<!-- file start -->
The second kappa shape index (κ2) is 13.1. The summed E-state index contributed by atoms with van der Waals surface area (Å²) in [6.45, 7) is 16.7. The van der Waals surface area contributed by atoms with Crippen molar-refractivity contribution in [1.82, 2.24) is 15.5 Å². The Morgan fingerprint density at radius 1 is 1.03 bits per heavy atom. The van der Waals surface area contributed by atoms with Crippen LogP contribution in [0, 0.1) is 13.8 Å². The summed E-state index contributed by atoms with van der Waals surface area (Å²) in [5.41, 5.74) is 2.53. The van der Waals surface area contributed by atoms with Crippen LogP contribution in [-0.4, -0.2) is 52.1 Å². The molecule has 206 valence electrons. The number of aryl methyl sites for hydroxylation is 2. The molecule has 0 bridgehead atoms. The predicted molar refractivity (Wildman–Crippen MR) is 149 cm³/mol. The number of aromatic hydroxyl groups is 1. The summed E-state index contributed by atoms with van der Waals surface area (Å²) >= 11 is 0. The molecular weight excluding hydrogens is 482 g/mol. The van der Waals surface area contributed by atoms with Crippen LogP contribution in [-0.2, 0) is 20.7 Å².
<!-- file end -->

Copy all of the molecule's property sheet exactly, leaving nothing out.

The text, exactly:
The second kappa shape index (κ2) is 13.1. The summed E-state index contributed by atoms with van der Waals surface area (Å²) in [6.45, 7) is 16.7. The van der Waals surface area contributed by atoms with Crippen molar-refractivity contribution in [1.82, 2.24) is 15.5 Å². The Morgan fingerprint density at radius 1 is 1.03 bits per heavy atom. The van der Waals surface area contributed by atoms with Crippen LogP contribution in [0, 0.1) is 13.8 Å². The summed E-state index contributed by atoms with van der Waals surface area (Å²) in [5.41, 5.74) is 2.53. The van der Waals surface area contributed by atoms with Crippen LogP contribution in [-0.4, -0.2) is 52.1 Å². The molecule has 206 valence electrons. The number of aryl methyl sites for hydroxylation is 2. The molecule has 0 bridgehead atoms. The predicted molar refractivity (Wildman–Crippen MR) is 149 cm³/mol. The number of aromatic hydroxyl groups is 1. The summed E-state index contributed by atoms with van der Waals surface area (Å²) >= 11 is 0. The molecular weight excluding hydrogens is 482 g/mol. The van der Waals surface area contributed by atoms with Crippen LogP contribution in [-0.2, 0) is 20.7 Å².